Three bogus arguments are commonly made for big military cuts.

First, we can’t afford today’s military. Not so. How much we spend is a political decision. In the 1950s and 1960s, when the country was much poorer, 40 percent to 50 percent of the federal budget routinely went to defense, representing 8 percent to 10 percent of our national income. By 2010, a wealthier America devoted only 20 percent of federal spending and 4.8 percent of national income to the military. Social spending replaced military spending; but that shift has gone too far.

Second, we spend so much more than anyone else that cutbacks won’t make us vulnerable. In 2009, U.S. defense spending was six times China’s and 13 times Russia’s, according to estimates from the Stockholm International Peace Research Institute. The trouble with these numbers is that they don’t truly adjust for differences in income levels. U.S. salary and procurement costs are orders of magnitude higher than China’s, for example. But China’s military manpower is about 50 percent greater than ours, and it has a fighter fleet four-fifths as large. This doesn’t mean that China’s military technology yet equals ours, but differences in reported spending are wildly misleading.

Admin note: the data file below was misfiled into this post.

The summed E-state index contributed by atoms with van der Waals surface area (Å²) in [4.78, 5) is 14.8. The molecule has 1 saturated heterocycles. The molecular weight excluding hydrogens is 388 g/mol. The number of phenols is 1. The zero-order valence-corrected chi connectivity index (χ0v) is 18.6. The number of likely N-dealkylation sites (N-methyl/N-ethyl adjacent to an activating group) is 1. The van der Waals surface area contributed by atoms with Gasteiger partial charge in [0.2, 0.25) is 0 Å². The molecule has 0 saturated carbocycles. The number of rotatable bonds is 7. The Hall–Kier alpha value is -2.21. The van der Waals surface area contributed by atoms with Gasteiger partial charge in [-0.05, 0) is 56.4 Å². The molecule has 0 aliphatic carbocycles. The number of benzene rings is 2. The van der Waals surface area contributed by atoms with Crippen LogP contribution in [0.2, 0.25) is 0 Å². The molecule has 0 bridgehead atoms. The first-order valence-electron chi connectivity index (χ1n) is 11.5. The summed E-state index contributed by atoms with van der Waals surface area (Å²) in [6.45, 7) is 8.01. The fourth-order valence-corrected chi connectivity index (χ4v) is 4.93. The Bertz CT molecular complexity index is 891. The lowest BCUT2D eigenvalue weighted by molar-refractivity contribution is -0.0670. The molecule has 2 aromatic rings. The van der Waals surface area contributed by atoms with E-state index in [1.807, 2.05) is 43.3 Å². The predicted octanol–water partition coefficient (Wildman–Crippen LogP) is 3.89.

Third, the Pentagon has so much inefficiency and waste that sizable cuts won’t jeopardize our fighting capability. Of course, there’s waste and inefficiency. These are being targeted in the $450 billion of additional cuts over 10 years — beyond savings from Iraq and Afghanistan — that President Obama and Congress agreed to this year. Former Defense Secretary Robert Gates had already cut major programs, including the F-22 stealth fighter, that he judged unneeded. Savings can be had from overhauling Tricare, the generous health insurance for service members and retirees. But like most bureaucratic organizations, the Pentagon will always have some waste. It’s a myth that it all can be surgically removed without weakening the military.